Obama considering “zero option” for Afghanistan withdrawal
posted at 10:41 am on July 9, 2013 by Ed Morrissey
As the relationship between Hamid Karzai and the Obama administration deteriorates, so too do our long-term prospects of influencing events at the end of America’s longest war. CBS reports this morning that the White House is now considering a complete pullout — a “zero option” — next year, rather than a phased transition to an advisory presence in Afghanistan:
The Obama Administration is considering a complete pullout of U.S. troops in Afghanistan by 2014, a reversal of the current policy of keeping a small number of units there after the scheduled 2014 drawdown and a sign of mounting tension between President Obama and Afghan president Hamid Karzai.
CBS News Chief White House correspondent Major Garrett reports that top White House aides admit the change reflects Obama’s mounting personal frustration with Karzai. U.S.-Afghan tensions boiled over in June, following initial steps toward a launch of coordinated formal peace talks with the Taliban in Doha, Qatar.
One day after the talks between U.S. and Afghan officials and the Taliban were set to begin, Karzai publicly denounced the effort and suspended all conversations with the U.S. over future military cooperation.
The so-called “zero option” would remove the residual counter-terrorism and advisory force set to stay in Afghanistan after the 2014 draw-down. The option has been on the table since January but, Garrett said, until this week it was raised more as a point of leverage in conversations between Washington and Kabul than as a serious consideration.
We’ve heard the “zero option” before, in January, as Major Garrett explains. At the time, it was considered a leverage point, but leverage for what, and with whom? Karzai doesn’t want American troops in Afghanistan for a long period of time, and would prefer the zero option if he could count on his own security forces to hold the line. Having a foreign army on Afghanistan’s soil complicates his political situation long term, and he knows it.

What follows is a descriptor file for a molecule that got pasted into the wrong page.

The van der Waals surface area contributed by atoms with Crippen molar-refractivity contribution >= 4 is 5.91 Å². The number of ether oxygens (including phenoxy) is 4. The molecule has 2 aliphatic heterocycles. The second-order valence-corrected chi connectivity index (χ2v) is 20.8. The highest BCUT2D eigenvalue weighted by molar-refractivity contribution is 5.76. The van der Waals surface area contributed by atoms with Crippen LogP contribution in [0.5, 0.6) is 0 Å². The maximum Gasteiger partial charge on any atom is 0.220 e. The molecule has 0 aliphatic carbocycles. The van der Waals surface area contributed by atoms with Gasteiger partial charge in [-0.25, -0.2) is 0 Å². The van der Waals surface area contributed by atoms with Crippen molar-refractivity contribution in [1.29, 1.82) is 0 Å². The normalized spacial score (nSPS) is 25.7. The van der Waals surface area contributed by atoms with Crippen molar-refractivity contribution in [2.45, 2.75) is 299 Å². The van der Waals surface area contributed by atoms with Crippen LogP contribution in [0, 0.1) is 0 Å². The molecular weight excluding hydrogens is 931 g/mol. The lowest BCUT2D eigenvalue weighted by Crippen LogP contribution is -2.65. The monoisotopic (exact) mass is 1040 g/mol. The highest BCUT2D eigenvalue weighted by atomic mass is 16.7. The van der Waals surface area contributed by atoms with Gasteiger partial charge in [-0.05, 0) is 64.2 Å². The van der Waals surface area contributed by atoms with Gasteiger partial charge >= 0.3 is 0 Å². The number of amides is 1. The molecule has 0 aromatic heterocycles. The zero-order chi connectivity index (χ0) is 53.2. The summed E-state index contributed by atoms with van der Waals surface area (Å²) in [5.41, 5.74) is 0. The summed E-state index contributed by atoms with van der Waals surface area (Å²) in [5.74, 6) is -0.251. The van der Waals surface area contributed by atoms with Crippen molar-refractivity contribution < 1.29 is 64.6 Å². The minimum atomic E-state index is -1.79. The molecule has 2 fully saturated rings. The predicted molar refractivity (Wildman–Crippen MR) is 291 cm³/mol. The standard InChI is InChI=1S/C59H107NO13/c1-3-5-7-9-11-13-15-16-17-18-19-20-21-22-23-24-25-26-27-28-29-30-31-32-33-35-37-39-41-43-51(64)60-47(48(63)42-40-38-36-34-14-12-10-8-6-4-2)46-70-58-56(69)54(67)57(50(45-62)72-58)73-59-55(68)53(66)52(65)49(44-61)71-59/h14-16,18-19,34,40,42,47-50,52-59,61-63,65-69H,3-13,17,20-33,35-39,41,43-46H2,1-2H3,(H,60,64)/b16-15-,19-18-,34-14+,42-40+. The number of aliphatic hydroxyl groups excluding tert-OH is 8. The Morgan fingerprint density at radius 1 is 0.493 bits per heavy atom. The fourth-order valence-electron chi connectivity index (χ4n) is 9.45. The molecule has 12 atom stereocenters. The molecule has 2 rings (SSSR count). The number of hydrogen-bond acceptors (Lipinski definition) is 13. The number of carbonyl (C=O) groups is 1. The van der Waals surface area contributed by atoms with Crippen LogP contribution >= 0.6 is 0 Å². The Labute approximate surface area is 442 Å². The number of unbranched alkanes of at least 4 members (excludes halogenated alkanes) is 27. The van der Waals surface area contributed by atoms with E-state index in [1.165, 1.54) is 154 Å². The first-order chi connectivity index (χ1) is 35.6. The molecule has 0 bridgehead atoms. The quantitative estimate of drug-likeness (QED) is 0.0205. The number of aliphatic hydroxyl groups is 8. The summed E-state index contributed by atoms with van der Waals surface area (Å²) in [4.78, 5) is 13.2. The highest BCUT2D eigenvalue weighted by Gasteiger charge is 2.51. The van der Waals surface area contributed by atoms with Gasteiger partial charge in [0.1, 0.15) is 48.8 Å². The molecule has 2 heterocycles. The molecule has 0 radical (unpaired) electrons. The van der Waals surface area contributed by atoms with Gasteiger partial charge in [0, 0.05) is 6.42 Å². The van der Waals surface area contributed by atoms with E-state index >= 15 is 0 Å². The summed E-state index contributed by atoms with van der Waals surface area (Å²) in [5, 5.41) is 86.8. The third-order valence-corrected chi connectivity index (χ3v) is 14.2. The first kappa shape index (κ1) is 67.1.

It’s the US that needs a counter-terrorism force in Afghanistan, more so than Karzai does. The US wants a rapprochement between the Taliban and Karzai so that we can focus on al-Qaeda remnants in Pakistan. We want an end to the civil war to make that job easier. So far, Karzai doesn’t share in that enthusiasm, and neither does the Taliban. They made that clear by closing their office in Qatar after being told they couldn’t represent themselves as the legitimate government of Afghanistan:
The Afghan Taliban have closed their office in the Gulf State of Qatar at least temporarily to protest the removal of a sign they had put up identifying the movement as the Islamic Emirate of Afghanistan, a diplomat and Taliban official said Tuesday.
The office was opened less than a month ago to facilitate peace talks, and has also come under pressure for using the same white flag flown during the Taliban’s five-year rule of Afghanistan that ended with the U.S.-led invasion in 2001. Qatar removed the sign and flag last month after Afghan President Hamid Karzai demanded their removal.
Both officials, familiar with the peace talks in the Qatari capital of Doha said the offices have been temporarily closed.
“They (Taliban) do not go out of their homes in Doha and have not gone to the office since the removal of the flag and the plaque,” the Taliban official said in a telephone interview. He said the Taliban blamed Karzai and the United States for the breakdown in talks, accusing both of using the name and the flag as an excuse.
A diplomat in the region who is familiar with the talks said: “The (Taliban) Political Commission has stopped all international political meetings and is not using the office.”
If the US is serious about pursuing the “zero option,” then the obvious question is … why wait until mid-2014 for withdrawal? Why not start now?